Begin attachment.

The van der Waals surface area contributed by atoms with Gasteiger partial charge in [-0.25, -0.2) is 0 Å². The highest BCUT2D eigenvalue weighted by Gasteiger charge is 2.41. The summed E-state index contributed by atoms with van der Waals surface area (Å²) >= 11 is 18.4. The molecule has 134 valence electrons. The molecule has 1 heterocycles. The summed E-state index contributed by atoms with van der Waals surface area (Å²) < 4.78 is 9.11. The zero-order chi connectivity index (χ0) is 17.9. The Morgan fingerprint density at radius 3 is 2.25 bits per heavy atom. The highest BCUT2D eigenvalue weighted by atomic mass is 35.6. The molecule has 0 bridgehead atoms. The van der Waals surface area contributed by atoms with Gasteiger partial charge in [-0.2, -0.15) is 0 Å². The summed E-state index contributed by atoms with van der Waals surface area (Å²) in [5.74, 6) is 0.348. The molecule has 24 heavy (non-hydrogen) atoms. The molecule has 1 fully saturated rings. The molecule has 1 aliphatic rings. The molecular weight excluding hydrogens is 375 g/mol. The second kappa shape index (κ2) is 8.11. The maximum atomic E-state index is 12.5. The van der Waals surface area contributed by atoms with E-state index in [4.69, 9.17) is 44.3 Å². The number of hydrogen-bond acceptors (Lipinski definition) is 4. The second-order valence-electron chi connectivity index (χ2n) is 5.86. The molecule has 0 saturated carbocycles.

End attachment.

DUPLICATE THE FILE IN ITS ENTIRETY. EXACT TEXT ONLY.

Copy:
The van der Waals surface area contributed by atoms with Gasteiger partial charge in [-0.25, -0.2) is 0 Å². The highest BCUT2D eigenvalue weighted by Gasteiger charge is 2.41. The summed E-state index contributed by atoms with van der Waals surface area (Å²) >= 11 is 18.4. The molecule has 134 valence electrons. The molecule has 1 heterocycles. The summed E-state index contributed by atoms with van der Waals surface area (Å²) < 4.78 is 9.11. The zero-order chi connectivity index (χ0) is 17.9. The Morgan fingerprint density at radius 3 is 2.25 bits per heavy atom. The highest BCUT2D eigenvalue weighted by atomic mass is 35.6. The molecule has 0 bridgehead atoms. The van der Waals surface area contributed by atoms with Gasteiger partial charge in [-0.2, -0.15) is 0 Å². The summed E-state index contributed by atoms with van der Waals surface area (Å²) in [5.74, 6) is 0.348. The molecule has 24 heavy (non-hydrogen) atoms. The molecule has 1 fully saturated rings. The molecule has 1 aliphatic rings. The molecular weight excluding hydrogens is 375 g/mol. The second kappa shape index (κ2) is 8.11. The maximum atomic E-state index is 12.5. The van der Waals surface area contributed by atoms with E-state index in [4.69, 9.17) is 44.3 Å². The number of hydrogen-bond acceptors (Lipinski definition) is 4. The second-order valence-electron chi connectivity index (χ2n) is 5.86. The molecule has 0 saturated carbocycles.